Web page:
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There are still tons of large pieces awaiting rescribing and general surface prep. Every night I try to do one or two pieces.


Most of the smaller pieces are all rescribed, re-riveted, cleaned up and ready for assembly and painting.


I counted a total of 193 pieces that will end up on the final model. As I mentioned, my goal is to prepare all pieces without using a single drop of paint. Once painting and assembly begins, I am hoping to have all the tedious steps behind me and enjoy the build.

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  • 1 month later...

Hello, I wanted to share some of the steps I am taking for the construction. They deviate from the instructions. Got most of these tips from numerous other modelers' WIPs (both 72nd and 48th Tomcat builds) . So thank you to all of you!


Engine trunking attached before the internal components. No putty thus far.


Sheet styrene to fill the ejection marks. Guitar wire to expand the trunking to make them flush with the fuselage on the outside surface. Also attached the part that sits right behind the front landing gear. Beefed up the butt joint using styrene.


Lower part of the tail section attached, joint strengthened with styrene, gaps in the airbrake filled in.


This helps eliminates the unsightly step that normally occurs with these kits:



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Upper half of the beaver tail also attached similar to the bottom part. Still a step is visible which I plan to deal with later. Rescribing is also underway:


Canopy mold line removed, polished, futured. Engine faces and turbines primed, gloss black, Alclad polished aluminum, Tamiya smoke + water wash. Engine intakes assembled and latex painted.


Masking to paint the instrument panels in black:


I was planning to detail the panels with various colors for the buttons and switches, but the PE was not crisp enough so went ahead with the kit decals. They are thick so used Solvaset. For stubborn decals. Used - very carefully - lacquer thinner to make them conform.


Thinned down the joint on the upper fuselage that would butt against the front fuselage. Also, inserted a piece of thick paper to separate the back side of the front fuselage. Dry fitting showed that would help with the parts sitting more flush:


Engines installed, variable surfaces attached. Several gaps filled with Tamiya epoxy putty and styrene:


One of the critical joints; upper fuselage to the front fuselage. After Tamiya extra thin, used super glue and baking soda to strengthen the joint:


Horrific line, steps, gaps that I will need to deal with…


Again work awaiting on the various joints here, including the upper to front fuselage joint, Still, I think it is a better starting point compared to the alternative. Strengthened the glove vane area with styrene and superglue (to be trimmed). Glove vanes will also need to be filled with putty and sanded down. Attempted the GPS dome, which I did not like, so removed it and sanded the surface flush. Will try something else later:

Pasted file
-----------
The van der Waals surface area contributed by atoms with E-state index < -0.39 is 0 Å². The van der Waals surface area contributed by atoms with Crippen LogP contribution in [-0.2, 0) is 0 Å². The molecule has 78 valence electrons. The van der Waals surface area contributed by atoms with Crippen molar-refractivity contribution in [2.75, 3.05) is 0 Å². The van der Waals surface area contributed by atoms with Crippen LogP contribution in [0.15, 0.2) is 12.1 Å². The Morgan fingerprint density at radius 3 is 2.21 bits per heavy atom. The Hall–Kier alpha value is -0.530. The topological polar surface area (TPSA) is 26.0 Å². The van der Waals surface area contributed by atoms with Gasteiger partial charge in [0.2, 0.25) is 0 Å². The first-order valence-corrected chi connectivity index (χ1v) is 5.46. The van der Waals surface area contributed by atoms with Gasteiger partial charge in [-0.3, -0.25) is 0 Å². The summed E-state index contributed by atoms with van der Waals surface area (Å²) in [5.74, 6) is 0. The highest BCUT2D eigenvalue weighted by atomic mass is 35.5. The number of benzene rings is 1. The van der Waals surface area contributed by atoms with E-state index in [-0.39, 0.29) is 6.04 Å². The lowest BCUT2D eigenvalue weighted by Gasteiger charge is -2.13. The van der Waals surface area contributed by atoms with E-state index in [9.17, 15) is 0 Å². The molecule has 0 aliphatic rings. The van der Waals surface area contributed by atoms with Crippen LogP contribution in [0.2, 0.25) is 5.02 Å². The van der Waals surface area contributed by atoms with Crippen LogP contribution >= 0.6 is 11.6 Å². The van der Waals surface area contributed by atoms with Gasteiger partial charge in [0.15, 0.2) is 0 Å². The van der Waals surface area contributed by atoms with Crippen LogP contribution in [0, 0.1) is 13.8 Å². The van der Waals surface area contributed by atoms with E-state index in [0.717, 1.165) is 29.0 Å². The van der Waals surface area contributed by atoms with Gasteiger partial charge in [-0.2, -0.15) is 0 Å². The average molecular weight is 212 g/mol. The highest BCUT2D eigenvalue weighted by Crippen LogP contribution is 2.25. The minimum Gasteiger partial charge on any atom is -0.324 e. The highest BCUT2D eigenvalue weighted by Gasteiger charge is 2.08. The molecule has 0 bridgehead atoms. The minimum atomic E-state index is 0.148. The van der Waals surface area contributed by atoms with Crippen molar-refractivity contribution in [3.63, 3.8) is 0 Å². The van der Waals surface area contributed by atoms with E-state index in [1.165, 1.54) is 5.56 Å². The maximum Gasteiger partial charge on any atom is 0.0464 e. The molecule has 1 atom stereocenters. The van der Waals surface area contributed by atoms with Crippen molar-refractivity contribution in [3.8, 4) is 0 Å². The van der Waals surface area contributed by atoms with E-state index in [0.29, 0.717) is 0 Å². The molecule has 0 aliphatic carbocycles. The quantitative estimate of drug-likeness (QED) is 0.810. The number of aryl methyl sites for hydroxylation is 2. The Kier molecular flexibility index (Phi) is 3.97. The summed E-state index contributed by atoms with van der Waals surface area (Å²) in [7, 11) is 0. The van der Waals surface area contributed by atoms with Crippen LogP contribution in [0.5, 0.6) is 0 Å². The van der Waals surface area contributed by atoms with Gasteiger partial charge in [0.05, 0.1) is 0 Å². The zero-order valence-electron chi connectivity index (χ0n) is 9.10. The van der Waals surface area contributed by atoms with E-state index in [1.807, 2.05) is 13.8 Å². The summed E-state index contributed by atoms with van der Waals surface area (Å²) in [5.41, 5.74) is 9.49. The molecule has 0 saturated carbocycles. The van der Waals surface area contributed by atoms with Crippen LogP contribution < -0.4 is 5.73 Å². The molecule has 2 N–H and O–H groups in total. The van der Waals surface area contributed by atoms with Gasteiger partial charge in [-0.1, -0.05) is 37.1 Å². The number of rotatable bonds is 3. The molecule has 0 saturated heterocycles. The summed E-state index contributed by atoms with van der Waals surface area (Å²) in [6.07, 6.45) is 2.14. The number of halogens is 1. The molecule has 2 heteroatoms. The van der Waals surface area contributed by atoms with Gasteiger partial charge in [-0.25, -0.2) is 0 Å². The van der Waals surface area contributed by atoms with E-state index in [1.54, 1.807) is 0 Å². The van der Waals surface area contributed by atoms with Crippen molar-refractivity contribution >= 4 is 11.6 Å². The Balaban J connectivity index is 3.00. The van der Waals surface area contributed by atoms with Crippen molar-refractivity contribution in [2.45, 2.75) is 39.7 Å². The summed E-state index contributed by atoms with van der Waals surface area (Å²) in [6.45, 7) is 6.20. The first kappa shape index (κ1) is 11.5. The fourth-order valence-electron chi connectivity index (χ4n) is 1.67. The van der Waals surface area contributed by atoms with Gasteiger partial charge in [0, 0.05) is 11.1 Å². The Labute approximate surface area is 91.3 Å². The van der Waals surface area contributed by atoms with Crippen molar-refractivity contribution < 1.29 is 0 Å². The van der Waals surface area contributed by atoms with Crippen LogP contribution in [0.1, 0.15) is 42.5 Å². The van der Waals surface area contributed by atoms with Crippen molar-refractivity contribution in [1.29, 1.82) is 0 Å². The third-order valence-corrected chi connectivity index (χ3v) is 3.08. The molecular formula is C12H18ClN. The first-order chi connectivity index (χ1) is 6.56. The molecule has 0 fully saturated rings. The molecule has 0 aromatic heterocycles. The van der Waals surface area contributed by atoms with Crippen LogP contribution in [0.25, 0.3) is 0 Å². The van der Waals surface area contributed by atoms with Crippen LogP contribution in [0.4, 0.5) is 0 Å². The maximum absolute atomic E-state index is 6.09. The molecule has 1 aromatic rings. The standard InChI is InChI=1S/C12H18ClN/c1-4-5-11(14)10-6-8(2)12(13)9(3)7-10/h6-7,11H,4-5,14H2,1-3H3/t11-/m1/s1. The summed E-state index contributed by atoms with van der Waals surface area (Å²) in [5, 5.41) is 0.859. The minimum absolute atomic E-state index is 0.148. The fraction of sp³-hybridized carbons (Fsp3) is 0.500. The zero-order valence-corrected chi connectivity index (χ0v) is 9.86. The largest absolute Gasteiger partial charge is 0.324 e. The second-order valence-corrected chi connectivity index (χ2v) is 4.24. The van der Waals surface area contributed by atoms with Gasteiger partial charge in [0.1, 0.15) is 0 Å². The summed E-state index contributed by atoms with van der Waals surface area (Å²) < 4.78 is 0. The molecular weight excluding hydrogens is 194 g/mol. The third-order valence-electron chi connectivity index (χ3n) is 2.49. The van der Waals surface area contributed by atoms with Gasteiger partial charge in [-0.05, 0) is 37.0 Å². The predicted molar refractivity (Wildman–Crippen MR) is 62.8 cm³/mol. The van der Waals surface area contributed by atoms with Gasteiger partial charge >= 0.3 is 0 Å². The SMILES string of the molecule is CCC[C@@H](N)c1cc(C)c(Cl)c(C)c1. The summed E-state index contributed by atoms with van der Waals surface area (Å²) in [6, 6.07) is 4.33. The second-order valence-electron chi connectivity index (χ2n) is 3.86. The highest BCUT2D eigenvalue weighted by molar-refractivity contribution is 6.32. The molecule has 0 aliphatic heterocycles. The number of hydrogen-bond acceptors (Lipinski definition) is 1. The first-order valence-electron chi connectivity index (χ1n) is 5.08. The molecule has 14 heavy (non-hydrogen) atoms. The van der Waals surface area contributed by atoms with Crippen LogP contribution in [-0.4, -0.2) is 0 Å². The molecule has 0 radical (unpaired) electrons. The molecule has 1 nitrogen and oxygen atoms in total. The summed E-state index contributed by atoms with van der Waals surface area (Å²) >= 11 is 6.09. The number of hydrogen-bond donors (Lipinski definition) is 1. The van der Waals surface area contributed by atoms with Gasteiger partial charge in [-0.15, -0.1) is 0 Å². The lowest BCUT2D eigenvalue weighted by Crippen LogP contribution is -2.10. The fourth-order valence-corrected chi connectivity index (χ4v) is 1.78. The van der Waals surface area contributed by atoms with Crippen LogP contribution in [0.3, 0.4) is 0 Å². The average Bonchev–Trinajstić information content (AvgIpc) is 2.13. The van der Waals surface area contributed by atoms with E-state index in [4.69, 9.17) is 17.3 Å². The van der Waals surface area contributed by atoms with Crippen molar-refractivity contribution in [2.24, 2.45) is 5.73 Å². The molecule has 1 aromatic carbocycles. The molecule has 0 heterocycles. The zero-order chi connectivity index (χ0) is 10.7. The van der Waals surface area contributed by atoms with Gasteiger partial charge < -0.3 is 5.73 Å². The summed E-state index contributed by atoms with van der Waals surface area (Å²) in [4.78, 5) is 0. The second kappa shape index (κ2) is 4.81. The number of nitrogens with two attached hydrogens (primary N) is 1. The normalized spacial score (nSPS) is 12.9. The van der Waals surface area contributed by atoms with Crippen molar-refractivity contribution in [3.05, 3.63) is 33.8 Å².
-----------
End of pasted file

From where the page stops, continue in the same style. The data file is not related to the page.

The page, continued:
Bottom fuselage. The visible gap I think is easier to deal with than trying to eliminate the step that normally occurs between the front phoenix launchers.


Edited by Janissary
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  • 4 weeks later...

Thank you guys. It is a tough model, but knowing that helped me prepare for the challenges. A few more progress shots. I know it's been a drawn out process but I hope some of the steps might be useful to those who are planning to build this kit.

For the most part, the assembly was ok, but a lot of dry fitting was necessary. Here are the sections that needed attention (Tamiya liquid primer + Tamiya white putty):




I used pieces of steel wool to clean up excess fillers. This is what I am using:


When it comes to preserving details, I find it to be more forgiving than sand paper or micromesh abrasives. It can be a little messy so I use water.


Sometimes other abrasives are unavoidable though. A few shots after the clean-up:



Edited by Janissary
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I tried to do the GPS dome again this time using a smaller clear part:


A few other pieces glued in place:




Could not resist seeing how it is shaping up:


Now, another long round of rescribing some of the lost panel lines and rivets is ahead of me.

Edited by Janissary
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  • 3 weeks later...

Still plowing through. I tried to make the formation lights from styrene instead of using the clear parts.


All lost lines and rivets are restored using a razor saw and pin.


Decided to attach the fins before painting as this these parts require putty.